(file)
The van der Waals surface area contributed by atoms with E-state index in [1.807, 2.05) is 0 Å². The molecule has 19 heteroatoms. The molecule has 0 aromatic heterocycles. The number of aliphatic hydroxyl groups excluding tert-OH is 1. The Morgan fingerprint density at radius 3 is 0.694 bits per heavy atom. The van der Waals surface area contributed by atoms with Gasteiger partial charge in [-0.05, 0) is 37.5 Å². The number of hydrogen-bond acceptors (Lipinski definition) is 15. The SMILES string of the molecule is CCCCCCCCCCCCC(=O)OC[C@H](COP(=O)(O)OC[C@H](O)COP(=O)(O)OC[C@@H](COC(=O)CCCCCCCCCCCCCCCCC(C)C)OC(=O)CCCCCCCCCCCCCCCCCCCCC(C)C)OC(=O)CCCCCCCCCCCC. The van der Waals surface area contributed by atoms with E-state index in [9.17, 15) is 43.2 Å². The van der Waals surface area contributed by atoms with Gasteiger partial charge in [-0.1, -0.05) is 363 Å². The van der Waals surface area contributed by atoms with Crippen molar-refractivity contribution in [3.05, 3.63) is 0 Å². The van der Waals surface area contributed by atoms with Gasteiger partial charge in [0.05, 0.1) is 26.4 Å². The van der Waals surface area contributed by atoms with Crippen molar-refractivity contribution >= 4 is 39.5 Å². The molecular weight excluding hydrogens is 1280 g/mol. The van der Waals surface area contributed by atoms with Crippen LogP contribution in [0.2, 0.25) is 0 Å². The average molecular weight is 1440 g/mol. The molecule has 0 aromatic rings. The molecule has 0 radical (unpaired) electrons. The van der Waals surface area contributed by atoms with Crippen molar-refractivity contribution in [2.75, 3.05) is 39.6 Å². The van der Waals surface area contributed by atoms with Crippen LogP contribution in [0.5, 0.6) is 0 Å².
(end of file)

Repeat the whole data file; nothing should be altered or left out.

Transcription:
The van der Waals surface area contributed by atoms with E-state index in [1.807, 2.05) is 0 Å². The molecule has 19 heteroatoms. The molecule has 0 aromatic heterocycles. The number of aliphatic hydroxyl groups excluding tert-OH is 1. The Morgan fingerprint density at radius 3 is 0.694 bits per heavy atom. The van der Waals surface area contributed by atoms with Gasteiger partial charge in [-0.05, 0) is 37.5 Å². The number of hydrogen-bond acceptors (Lipinski definition) is 15. The SMILES string of the molecule is CCCCCCCCCCCCC(=O)OC[C@H](COP(=O)(O)OC[C@H](O)COP(=O)(O)OC[C@@H](COC(=O)CCCCCCCCCCCCCCCCC(C)C)OC(=O)CCCCCCCCCCCCCCCCCCCCC(C)C)OC(=O)CCCCCCCCCCCC. The van der Waals surface area contributed by atoms with E-state index in [9.17, 15) is 43.2 Å². The van der Waals surface area contributed by atoms with Gasteiger partial charge in [-0.1, -0.05) is 363 Å². The van der Waals surface area contributed by atoms with Crippen molar-refractivity contribution in [3.05, 3.63) is 0 Å². The van der Waals surface area contributed by atoms with Gasteiger partial charge in [0.05, 0.1) is 26.4 Å². The van der Waals surface area contributed by atoms with Crippen molar-refractivity contribution >= 4 is 39.5 Å². The molecular weight excluding hydrogens is 1280 g/mol. The van der Waals surface area contributed by atoms with Crippen LogP contribution in [0.2, 0.25) is 0 Å². The average molecular weight is 1440 g/mol. The molecule has 0 aromatic rings. The molecule has 0 radical (unpaired) electrons. The van der Waals surface area contributed by atoms with Crippen molar-refractivity contribution in [2.75, 3.05) is 39.6 Å². The van der Waals surface area contributed by atoms with Crippen LogP contribution in [0.5, 0.6) is 0 Å².